“Lessons I Learned in a Hayfield,” very appropriate title to a good old Sunday sermon here in Douglas County. It’s a familiar passage, Matthew 9:35-38. Jesus is going about teaching and preaching in the cities and villages and healing all kinds of diseases and illness. He stops only for a moment and all of a sudden it hits him. He looks out on all of these people that are following him. And his heart is moved with compassion.
Imagine looking out on a sea of people. All of them burdened with life’s problems. The battle to keep going is a daily struggle. Being beaten up by just trying to survive and feeling so low that one comes to the brink of hopelessness. Jesus saw that. People who had no hope and still struggling. It went right straight to his heart. Then he says it: “The harvest truly is plenteous, but the laborers are few; pray that the Lord of the harvest will send laborers into his harvest.”
Right now hayfields are being cut, raked, or baled. A hayfield on a hot day has its own brand of miseries. I remember as a kid being so hot my long-sleeved shirt was wet with sweat. When a breeze did come my way, I was grateful for the momentary coolness even if it was from my sweaty shirt. The mixture of dirt, dust, sweat, seeds blowing in the air and grass would stick to your neck. It would itch like crazy. The haying had to get done and there was nothing to do but put up with it.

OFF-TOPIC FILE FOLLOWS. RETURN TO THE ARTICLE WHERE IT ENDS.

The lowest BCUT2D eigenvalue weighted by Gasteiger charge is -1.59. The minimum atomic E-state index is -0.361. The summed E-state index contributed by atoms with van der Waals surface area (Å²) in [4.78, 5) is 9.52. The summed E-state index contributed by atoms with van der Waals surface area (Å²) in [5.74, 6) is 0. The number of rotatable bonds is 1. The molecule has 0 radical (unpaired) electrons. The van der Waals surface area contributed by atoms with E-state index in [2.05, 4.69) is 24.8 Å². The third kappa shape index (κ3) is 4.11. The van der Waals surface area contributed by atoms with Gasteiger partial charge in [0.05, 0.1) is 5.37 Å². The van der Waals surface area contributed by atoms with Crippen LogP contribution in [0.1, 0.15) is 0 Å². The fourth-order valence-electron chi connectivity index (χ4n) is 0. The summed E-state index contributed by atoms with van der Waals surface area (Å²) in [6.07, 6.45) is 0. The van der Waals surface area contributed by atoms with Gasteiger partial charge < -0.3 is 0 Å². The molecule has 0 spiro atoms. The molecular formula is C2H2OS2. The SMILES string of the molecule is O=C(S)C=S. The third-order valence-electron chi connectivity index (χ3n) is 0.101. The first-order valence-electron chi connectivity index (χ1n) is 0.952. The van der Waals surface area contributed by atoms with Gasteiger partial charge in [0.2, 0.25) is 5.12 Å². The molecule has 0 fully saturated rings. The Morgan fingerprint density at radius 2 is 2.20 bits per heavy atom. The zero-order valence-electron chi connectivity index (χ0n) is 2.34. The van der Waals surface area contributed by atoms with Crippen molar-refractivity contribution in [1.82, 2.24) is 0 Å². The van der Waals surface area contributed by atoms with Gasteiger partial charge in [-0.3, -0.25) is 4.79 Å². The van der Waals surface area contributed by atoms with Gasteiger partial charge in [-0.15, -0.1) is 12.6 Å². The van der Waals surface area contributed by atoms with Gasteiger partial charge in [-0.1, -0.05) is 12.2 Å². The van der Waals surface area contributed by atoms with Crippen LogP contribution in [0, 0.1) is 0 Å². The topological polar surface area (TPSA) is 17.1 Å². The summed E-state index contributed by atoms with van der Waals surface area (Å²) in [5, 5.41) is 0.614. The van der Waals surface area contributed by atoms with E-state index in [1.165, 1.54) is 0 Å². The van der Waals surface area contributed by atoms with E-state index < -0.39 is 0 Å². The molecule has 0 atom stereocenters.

Square baling was what everyone did back then. If all went well and nothing broke down (of course, there was always something, a busted belt, a flat tire, etc), once all the passes had been made and the bales were sitting in the field, it was time to load them. When I was little, my job was to run along beside the trailer and straighten up the bales so the conveyor would pick them up. Then, the boys on the trailer would stack the bales. When that trailer was loaded, we’d move on to the next trailer. No one quit until the haying was done. Just because it was getting dark made no difference.
Haying was, and I imagine it still is, hot, tiring, dirty work but it had to be done. Winter feeding depended on it. When the job was done there was a sense of pride at how much had been accomplished. Knowing that we were secure for another season felt good.
I imagine Jesus looked out on his field of souls and knew the work that needed to be done. He knew what it was to harvest and bring in the bounty. So much to do, so much to do. He knew he couldn’t do it alone. He needed a crew. So many souls, pray the Lord will send forth laborers to bring in the harvest.
You can visit us at our website swedenchurch.com. It is complete with audios of the sermons. Pastor Strong can also be heard on our radio program which Sunday mornings. Better yet, come and hear Pastor Josh live on Sunday mornings. Service begins at 11 a.m. (Sunday school is at 10 a.m.) and evening service begins at 6 p.m. Bible study is Wednesday evenings at 7 p.m. except for our business meeting which is held the second Wednesday of each month. Sweden Church is east of Ava about 10 miles on Highway 14 and then left onto 14-219 a quarter-mile.